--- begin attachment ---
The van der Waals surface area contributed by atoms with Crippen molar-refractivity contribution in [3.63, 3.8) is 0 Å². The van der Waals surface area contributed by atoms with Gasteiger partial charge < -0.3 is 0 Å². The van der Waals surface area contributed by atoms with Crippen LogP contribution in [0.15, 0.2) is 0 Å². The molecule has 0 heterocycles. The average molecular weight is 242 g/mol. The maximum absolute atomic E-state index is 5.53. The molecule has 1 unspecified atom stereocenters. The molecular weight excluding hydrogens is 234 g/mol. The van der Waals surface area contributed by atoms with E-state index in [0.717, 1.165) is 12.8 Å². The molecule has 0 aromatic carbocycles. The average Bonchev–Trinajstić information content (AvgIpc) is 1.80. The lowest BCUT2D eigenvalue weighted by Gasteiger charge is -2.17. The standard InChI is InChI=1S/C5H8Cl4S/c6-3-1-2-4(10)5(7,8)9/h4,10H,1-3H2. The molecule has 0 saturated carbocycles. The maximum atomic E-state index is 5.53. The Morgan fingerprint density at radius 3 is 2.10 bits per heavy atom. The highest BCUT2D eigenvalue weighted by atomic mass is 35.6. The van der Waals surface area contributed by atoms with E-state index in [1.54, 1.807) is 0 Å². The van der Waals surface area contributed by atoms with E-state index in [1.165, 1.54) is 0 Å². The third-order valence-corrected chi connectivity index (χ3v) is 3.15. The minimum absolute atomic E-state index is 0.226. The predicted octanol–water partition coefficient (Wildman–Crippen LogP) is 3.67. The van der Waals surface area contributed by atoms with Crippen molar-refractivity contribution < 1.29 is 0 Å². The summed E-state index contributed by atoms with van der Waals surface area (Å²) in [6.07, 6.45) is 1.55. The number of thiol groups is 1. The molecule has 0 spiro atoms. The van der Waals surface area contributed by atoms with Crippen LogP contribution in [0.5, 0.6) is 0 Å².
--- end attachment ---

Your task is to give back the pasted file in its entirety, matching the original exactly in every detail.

The van der Waals surface area contributed by atoms with Crippen molar-refractivity contribution in [3.63, 3.8) is 0 Å². The van der Waals surface area contributed by atoms with Gasteiger partial charge < -0.3 is 0 Å². The van der Waals surface area contributed by atoms with Crippen LogP contribution in [0.15, 0.2) is 0 Å². The molecule has 0 heterocycles. The average molecular weight is 242 g/mol. The maximum absolute atomic E-state index is 5.53. The molecule has 1 unspecified atom stereocenters. The molecular weight excluding hydrogens is 234 g/mol. The van der Waals surface area contributed by atoms with E-state index in [0.717, 1.165) is 12.8 Å². The molecule has 0 aromatic carbocycles. The average Bonchev–Trinajstić information content (AvgIpc) is 1.80. The lowest BCUT2D eigenvalue weighted by Gasteiger charge is -2.17. The standard InChI is InChI=1S/C5H8Cl4S/c6-3-1-2-4(10)5(7,8)9/h4,10H,1-3H2. The molecule has 0 saturated carbocycles. The maximum atomic E-state index is 5.53. The Morgan fingerprint density at radius 3 is 2.10 bits per heavy atom. The highest BCUT2D eigenvalue weighted by atomic mass is 35.6. The van der Waals surface area contributed by atoms with E-state index in [1.54, 1.807) is 0 Å². The van der Waals surface area contributed by atoms with E-state index in [1.165, 1.54) is 0 Å². The third-order valence-corrected chi connectivity index (χ3v) is 3.15. The minimum absolute atomic E-state index is 0.226. The predicted octanol–water partition coefficient (Wildman–Crippen LogP) is 3.67. The van der Waals surface area contributed by atoms with Crippen molar-refractivity contribution < 1.29 is 0 Å². The summed E-state index contributed by atoms with van der Waals surface area (Å²) in [6.07, 6.45) is 1.55. The number of thiol groups is 1. The molecule has 0 spiro atoms. The van der Waals surface area contributed by atoms with Crippen LogP contribution in [0.5, 0.6) is 0 Å².